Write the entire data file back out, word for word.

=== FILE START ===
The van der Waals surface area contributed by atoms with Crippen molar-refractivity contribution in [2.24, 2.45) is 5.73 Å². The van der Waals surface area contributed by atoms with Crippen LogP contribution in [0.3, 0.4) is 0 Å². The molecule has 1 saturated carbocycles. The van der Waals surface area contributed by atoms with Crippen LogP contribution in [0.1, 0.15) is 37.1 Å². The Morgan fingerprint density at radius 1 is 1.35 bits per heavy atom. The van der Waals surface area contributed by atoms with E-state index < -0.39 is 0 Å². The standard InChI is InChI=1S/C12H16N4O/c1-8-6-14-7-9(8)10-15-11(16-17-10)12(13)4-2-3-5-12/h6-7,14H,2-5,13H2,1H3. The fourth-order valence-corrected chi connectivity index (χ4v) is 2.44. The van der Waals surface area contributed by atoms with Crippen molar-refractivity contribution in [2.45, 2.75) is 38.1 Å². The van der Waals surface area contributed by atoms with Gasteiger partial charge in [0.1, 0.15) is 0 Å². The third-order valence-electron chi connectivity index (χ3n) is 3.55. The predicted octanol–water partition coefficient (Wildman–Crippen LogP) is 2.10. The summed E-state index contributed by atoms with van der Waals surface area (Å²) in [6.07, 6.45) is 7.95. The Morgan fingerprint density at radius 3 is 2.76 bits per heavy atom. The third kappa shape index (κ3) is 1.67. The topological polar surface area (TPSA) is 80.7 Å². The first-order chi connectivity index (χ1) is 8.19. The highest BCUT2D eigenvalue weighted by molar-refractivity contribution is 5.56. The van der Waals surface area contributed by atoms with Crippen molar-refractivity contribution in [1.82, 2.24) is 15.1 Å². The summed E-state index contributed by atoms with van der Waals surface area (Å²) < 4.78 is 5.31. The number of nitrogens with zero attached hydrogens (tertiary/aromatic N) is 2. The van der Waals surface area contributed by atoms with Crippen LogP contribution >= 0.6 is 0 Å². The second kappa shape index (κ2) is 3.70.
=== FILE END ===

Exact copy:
The van der Waals surface area contributed by atoms with Crippen molar-refractivity contribution in [2.24, 2.45) is 5.73 Å². The van der Waals surface area contributed by atoms with Crippen LogP contribution in [0.3, 0.4) is 0 Å². The molecule has 1 saturated carbocycles. The van der Waals surface area contributed by atoms with Crippen LogP contribution in [0.1, 0.15) is 37.1 Å². The Morgan fingerprint density at radius 1 is 1.35 bits per heavy atom. The van der Waals surface area contributed by atoms with E-state index < -0.39 is 0 Å². The standard InChI is InChI=1S/C12H16N4O/c1-8-6-14-7-9(8)10-15-11(16-17-10)12(13)4-2-3-5-12/h6-7,14H,2-5,13H2,1H3. The fourth-order valence-corrected chi connectivity index (χ4v) is 2.44. The van der Waals surface area contributed by atoms with Crippen molar-refractivity contribution in [2.45, 2.75) is 38.1 Å². The van der Waals surface area contributed by atoms with Gasteiger partial charge in [0.1, 0.15) is 0 Å². The third-order valence-electron chi connectivity index (χ3n) is 3.55. The predicted octanol–water partition coefficient (Wildman–Crippen LogP) is 2.10. The summed E-state index contributed by atoms with van der Waals surface area (Å²) in [6.07, 6.45) is 7.95. The Morgan fingerprint density at radius 3 is 2.76 bits per heavy atom. The third kappa shape index (κ3) is 1.67. The topological polar surface area (TPSA) is 80.7 Å². The first-order chi connectivity index (χ1) is 8.19. The highest BCUT2D eigenvalue weighted by molar-refractivity contribution is 5.56. The van der Waals surface area contributed by atoms with Crippen molar-refractivity contribution in [1.82, 2.24) is 15.1 Å². The summed E-state index contributed by atoms with van der Waals surface area (Å²) < 4.78 is 5.31. The number of nitrogens with zero attached hydrogens (tertiary/aromatic N) is 2. The van der Waals surface area contributed by atoms with Crippen LogP contribution >= 0.6 is 0 Å². The second kappa shape index (κ2) is 3.70.